This year it emerged that Americans older than 65 are disproportionately more likely to share fake news on Facebook — with age being a predominant trait these people shared.
But it’s not just older folks in the US who are guilty of stuff like this. I’ve found that people of a certain age in Hong Kong have the tendency to believe everything they hear or read.
Just a few months ago, my por por told me that she’d heard people were running around Hong Kong shoving cocaine inside women’s handbags.”
“But why would they do that?” I asked, trying to explain to her gently that this story instantly collapses, because who in their right mind is going to discard expensive, illicit drugs into strangers’ purses?
“They can’t outrun the cops so they target women who walk around town with their handbags dangling wide open,” she said.
This is a ridiculous example, of course. While por por still has her marbles (she plays mahjong every day), she’s hardly going to pick up her iPhone and fact-check things on Google.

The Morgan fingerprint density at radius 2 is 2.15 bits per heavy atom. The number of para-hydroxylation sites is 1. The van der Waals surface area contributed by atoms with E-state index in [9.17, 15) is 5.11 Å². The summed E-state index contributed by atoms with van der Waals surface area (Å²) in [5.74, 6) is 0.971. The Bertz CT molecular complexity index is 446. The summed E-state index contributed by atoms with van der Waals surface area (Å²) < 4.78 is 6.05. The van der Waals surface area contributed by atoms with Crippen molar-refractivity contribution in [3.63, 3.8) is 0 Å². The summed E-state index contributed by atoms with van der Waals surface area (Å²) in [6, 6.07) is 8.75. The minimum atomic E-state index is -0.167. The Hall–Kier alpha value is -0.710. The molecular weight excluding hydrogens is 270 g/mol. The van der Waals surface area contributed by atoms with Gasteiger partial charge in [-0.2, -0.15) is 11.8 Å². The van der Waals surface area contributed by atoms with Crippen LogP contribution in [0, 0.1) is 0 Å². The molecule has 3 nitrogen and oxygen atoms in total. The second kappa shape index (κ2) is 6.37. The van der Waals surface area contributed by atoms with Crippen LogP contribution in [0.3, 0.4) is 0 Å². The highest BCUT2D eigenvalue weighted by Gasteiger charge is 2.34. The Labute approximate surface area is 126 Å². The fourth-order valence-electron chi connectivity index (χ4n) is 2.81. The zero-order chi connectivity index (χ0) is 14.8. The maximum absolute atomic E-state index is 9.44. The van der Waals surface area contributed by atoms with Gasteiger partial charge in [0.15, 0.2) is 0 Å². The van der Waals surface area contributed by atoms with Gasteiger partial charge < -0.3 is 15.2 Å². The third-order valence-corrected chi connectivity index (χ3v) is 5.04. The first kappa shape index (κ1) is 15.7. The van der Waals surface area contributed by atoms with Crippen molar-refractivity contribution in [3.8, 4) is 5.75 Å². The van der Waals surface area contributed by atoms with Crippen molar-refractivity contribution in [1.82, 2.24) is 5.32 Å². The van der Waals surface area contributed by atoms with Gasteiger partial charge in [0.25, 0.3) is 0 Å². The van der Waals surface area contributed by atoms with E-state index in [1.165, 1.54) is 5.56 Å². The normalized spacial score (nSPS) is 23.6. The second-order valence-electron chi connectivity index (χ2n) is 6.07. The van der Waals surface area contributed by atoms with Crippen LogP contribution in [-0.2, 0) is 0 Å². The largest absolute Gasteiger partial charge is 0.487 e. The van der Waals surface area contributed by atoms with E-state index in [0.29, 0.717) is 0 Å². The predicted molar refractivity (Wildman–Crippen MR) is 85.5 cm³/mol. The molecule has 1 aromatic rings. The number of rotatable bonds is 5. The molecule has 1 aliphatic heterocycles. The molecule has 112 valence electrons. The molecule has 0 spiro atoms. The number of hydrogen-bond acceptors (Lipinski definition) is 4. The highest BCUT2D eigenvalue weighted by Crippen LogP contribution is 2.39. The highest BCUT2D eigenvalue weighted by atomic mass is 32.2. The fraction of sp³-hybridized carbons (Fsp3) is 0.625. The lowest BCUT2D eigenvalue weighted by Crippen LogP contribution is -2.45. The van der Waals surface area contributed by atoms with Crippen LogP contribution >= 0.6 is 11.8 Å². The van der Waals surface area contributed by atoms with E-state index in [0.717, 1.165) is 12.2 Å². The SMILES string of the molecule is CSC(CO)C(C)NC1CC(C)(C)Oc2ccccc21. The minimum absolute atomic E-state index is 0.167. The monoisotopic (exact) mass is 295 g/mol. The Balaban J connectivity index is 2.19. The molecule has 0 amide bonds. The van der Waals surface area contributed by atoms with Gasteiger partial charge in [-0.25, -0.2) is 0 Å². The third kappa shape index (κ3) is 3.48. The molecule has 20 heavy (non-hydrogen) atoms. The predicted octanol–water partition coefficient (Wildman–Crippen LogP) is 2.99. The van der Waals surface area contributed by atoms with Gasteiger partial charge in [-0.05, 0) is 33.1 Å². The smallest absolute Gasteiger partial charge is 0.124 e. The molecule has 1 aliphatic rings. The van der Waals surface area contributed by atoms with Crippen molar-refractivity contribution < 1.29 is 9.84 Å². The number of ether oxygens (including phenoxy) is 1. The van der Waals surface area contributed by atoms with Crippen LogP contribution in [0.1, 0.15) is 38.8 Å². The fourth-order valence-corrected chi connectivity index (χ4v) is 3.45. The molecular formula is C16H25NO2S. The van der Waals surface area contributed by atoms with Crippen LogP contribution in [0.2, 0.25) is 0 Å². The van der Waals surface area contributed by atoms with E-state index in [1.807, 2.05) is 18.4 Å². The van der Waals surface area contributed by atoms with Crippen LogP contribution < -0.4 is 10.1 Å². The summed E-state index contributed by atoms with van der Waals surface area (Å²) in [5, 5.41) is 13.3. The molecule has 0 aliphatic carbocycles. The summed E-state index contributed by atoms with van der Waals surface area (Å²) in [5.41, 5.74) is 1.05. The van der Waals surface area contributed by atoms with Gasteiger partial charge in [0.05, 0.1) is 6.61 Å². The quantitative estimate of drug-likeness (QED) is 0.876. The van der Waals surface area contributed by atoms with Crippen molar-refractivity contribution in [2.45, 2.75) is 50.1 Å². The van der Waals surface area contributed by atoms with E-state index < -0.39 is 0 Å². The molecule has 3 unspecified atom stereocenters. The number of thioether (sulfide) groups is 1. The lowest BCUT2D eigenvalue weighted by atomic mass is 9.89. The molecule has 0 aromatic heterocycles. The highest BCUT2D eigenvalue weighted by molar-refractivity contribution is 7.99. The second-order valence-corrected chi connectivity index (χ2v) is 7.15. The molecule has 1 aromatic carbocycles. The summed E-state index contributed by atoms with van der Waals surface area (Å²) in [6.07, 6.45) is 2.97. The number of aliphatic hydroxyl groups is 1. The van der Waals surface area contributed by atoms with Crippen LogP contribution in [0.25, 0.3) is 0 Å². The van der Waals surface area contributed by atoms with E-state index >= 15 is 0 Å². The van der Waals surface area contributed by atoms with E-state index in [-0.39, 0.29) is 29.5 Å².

But my question is: Why can’t younger Baby Boomers, or older Gen X people, who still have their marbles and mostly own Wifi-enabled devices, go online and fact-check that what they’re reading is actually true?
My family group chats are blown up with false reports of all kinds: from evil people leaving HIV-infected needles in public bathrooms to computer-generated video footage of Tesla boss Elon Musk’s proposed methods of rescuing the Thai cave boys in 2018 being promoted as what really happened.
Whenever I point out that these reports are nothing but fake news, I get yelled at. “I’m just passing this on in case it’s true — why are you so ungrateful?”
Some older people I’ve spoken to about this seem to think that whenever they receive a news report, before verifying its contents (or even checking whether the site itself is legit), they think that it’s better to tell people they know “in case it’s true.”
They are also likely to share things passed on to them by their friends since that supposedly acts as a somewhat reliable source according to M, a friend I discussed this with on Twitter.
But I refuse to believe that older Hongkongers believe everything they read because media was supposedly more reliable before the digital age. All publications have biases no matter what — and this should be something that became apparent to them as they grew older.
Elderly Hong Kong Chinese are always patronising younger people, acting like they know it all because of their age. So if that’s really the case, why can’t they get with the program and stop spreading fake news?
All Tea No Shade with Andrea Lo.
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